But long before that ruling — though only a few weeks before bad news that could not be concealed caused Harken's shares to tumble — Mr. Bush sold off two-thirds of his stake, for $848,000. Just for the record, that's about four times bigger than the sale that has Martha Stewart in hot water. Oddly, though the law requires prompt disclosure of insider sales, he neglected to inform the S.E.C. about this transaction until 34 weeks had passed. An internal S.E.C. memorandum concluded that he had broken the law, but no charges were filed. This, everyone insists, had nothing to do with the fact that his father was president.I could make the obvious point about how Clinton was hounded for crimes that were relatively benign (or utterly ludicrous) compared to this little bit of chicanery, but why bother? There's no organized movement on the left to take advantage of this; to dig into Bush's every wrongdoing (real or implied) and do their damnedest to get the man out of office. Even if there were, they would no doubt run up against endless cries of How Can You Question Our President? There's a War On, You Know!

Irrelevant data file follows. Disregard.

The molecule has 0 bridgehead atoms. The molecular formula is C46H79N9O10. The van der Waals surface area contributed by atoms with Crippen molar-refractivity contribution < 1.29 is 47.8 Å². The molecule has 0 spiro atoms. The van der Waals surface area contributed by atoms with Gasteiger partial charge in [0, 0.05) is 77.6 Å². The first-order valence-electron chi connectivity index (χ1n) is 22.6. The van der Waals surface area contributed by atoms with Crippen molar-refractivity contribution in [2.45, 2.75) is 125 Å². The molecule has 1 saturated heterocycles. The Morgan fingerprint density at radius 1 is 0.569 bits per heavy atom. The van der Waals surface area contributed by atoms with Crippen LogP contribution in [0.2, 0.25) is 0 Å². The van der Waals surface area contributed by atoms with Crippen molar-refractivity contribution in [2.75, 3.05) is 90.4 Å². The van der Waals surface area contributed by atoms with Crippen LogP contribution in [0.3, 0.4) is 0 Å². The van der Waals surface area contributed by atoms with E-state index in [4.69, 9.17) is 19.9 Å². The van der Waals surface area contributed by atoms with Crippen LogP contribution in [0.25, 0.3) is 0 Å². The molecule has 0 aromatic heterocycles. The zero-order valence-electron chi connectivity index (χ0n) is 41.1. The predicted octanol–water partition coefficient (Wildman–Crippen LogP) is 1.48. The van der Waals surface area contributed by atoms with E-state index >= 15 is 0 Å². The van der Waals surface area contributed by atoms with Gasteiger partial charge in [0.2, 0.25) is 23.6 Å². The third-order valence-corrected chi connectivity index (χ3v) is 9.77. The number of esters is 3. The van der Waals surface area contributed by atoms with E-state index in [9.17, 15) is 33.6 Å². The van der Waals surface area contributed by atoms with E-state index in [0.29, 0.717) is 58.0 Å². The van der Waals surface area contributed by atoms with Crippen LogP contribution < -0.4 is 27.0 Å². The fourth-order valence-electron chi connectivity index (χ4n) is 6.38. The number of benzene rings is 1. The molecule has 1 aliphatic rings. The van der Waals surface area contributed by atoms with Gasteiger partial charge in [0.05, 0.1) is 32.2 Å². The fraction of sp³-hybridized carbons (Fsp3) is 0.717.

(By the way, does anybody else recognize that last sentence from Harlan Ellison's excellent short story "'Repent, Harlequin!' Cried the Ticktock Man"? It always sort of creeps me out when life imitates fiction, and when it imitates Ellison... Ye Gods.)